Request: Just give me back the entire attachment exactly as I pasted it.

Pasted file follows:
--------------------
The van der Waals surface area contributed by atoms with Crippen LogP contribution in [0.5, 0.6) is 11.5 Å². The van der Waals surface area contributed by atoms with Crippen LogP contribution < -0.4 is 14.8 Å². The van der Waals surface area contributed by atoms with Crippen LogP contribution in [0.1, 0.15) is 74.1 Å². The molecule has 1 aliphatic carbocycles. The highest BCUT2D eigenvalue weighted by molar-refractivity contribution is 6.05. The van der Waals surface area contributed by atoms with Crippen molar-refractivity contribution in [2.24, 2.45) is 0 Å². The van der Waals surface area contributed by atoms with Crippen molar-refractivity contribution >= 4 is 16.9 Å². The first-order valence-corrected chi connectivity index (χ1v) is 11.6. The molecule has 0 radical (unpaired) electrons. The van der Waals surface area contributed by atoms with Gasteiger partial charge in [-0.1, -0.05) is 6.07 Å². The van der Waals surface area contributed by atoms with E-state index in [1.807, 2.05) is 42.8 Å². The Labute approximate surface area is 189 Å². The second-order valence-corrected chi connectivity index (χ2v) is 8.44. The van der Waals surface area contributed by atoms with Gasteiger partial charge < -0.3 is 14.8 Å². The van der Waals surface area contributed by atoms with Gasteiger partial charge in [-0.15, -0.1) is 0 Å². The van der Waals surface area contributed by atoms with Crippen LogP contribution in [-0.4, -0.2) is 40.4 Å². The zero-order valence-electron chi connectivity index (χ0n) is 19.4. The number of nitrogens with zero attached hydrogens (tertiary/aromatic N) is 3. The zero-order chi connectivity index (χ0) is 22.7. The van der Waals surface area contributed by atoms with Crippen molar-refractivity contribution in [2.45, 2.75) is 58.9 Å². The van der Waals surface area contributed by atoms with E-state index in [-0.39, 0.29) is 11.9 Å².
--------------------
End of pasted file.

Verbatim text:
The van der Waals surface area contributed by atoms with Crippen LogP contribution in [0.5, 0.6) is 11.5 Å². The van der Waals surface area contributed by atoms with Crippen LogP contribution < -0.4 is 14.8 Å². The van der Waals surface area contributed by atoms with Crippen LogP contribution in [0.1, 0.15) is 74.1 Å². The molecule has 1 aliphatic carbocycles. The highest BCUT2D eigenvalue weighted by molar-refractivity contribution is 6.05. The van der Waals surface area contributed by atoms with Crippen molar-refractivity contribution in [2.24, 2.45) is 0 Å². The van der Waals surface area contributed by atoms with Crippen molar-refractivity contribution >= 4 is 16.9 Å². The first-order valence-corrected chi connectivity index (χ1v) is 11.6. The molecule has 0 radical (unpaired) electrons. The van der Waals surface area contributed by atoms with Gasteiger partial charge in [-0.1, -0.05) is 6.07 Å². The van der Waals surface area contributed by atoms with E-state index in [1.807, 2.05) is 42.8 Å². The Labute approximate surface area is 189 Å². The second-order valence-corrected chi connectivity index (χ2v) is 8.44. The van der Waals surface area contributed by atoms with Gasteiger partial charge < -0.3 is 14.8 Å². The van der Waals surface area contributed by atoms with Gasteiger partial charge in [-0.15, -0.1) is 0 Å². The van der Waals surface area contributed by atoms with Crippen LogP contribution in [-0.4, -0.2) is 40.4 Å². The zero-order valence-electron chi connectivity index (χ0n) is 19.4. The number of nitrogens with zero attached hydrogens (tertiary/aromatic N) is 3. The zero-order chi connectivity index (χ0) is 22.7. The van der Waals surface area contributed by atoms with Crippen molar-refractivity contribution in [2.45, 2.75) is 58.9 Å². The van der Waals surface area contributed by atoms with E-state index in [-0.39, 0.29) is 11.9 Å².